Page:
Followup: Speeding up Crashplan Backups

UPDATE

Well…  I can no longer recommend CrashPlan, even using my fix below.   I recently upgraded my file server, performed a computer adoption according to CrashPlan’s instructions…. and CrashPlan lost all of my backups from that machine.  All 16TB or so or them.  It also lost my backup set definitions after the adoption.

CrashPlan support was… not particularly helpful.  They claim they see the 16TB of data attached to the right computer GUID, but I can’t see the data in my client, and when I look at my account in the CrashPlan web interface, I see nothing.  Support said it “might work” if I forced a backup to run… and it didn’t.

My CrashPlan account expires soon, and I won’t be renewing.

 

 

So, I now have a bunch more performance data from CrashPlan covering the period after I put my fix in place (from my last post).  This is just a quick followup to show that this fix does, indeed, have the desired effect.

They say that a picture is worth a thousand words, so voila:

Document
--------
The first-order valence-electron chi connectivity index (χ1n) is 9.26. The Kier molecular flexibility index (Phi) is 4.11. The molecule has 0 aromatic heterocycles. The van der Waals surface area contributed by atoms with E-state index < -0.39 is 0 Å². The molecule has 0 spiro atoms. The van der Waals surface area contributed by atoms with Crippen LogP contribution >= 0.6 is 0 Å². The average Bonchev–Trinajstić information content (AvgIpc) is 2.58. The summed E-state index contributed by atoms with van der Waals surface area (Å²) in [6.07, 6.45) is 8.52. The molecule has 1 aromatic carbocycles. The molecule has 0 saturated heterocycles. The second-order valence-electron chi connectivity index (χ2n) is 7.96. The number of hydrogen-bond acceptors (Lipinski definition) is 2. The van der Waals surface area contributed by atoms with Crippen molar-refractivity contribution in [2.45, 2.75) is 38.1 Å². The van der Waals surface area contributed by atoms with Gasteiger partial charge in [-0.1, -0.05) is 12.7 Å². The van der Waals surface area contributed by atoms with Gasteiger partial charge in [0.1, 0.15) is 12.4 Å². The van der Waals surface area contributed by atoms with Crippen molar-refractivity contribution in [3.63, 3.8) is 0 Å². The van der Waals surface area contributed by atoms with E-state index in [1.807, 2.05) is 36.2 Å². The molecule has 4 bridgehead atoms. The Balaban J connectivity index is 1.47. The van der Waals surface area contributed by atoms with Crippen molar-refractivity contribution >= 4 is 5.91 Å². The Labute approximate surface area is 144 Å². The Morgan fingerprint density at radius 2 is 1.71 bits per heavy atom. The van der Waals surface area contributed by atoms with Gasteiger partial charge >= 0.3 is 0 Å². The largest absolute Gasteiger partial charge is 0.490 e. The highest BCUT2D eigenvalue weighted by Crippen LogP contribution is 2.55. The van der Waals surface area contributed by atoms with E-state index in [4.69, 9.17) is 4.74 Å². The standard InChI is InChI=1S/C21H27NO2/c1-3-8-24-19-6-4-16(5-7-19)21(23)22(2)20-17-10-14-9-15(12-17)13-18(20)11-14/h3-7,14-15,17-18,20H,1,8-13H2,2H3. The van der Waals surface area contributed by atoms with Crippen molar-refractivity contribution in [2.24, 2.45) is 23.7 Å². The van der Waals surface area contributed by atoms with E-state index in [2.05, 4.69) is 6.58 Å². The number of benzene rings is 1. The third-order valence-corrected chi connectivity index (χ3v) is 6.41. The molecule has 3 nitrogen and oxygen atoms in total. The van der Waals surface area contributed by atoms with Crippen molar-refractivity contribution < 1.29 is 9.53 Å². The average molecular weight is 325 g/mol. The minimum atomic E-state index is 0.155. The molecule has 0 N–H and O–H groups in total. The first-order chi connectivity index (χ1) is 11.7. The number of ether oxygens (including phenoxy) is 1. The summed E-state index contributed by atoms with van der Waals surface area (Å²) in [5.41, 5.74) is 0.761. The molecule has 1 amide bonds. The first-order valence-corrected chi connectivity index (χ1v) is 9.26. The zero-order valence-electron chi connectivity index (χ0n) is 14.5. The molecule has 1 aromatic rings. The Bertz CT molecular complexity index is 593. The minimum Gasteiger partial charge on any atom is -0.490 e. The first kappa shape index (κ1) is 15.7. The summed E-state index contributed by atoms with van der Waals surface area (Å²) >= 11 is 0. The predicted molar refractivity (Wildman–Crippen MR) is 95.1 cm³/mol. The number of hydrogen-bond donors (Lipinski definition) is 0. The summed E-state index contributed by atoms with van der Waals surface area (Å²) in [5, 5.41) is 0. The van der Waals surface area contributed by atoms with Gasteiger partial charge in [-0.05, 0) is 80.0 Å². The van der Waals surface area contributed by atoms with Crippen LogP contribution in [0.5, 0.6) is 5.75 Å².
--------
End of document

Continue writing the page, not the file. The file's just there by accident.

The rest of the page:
crashplan-afterfix

It’s left as an exercise for the reader to determine the point in time at which I put the fix in place.  😉

 


19 Responses to Followup: Speeding up Crashplan Backups

  1. Avatar Cleese
    Cleese says:

    Just a follow-up on this; I got great speeds with your fix, but for the last few days my backups have once again been crawling at even lower speeds than the worst I’ve been seeing before the fix. Are your backups still running at the same speed?

    • Avatar alter3d
      alter3d says:

      Sorry for the delay in replying — I was out of town without Internet access for 2 weeks. 🙂

      Just checked, and my backup is currently running at 8.6Mbps, so it still seems to be OK for me.

  2. It’s great that your speed has gone up, but how about the time it takes to do actually do a backup? With dedupe isn’t it possible that while your upload speed has dropped, you’re actually taking less time to do a backup than without dedupe?

    • Avatar alter3d
      alter3d says: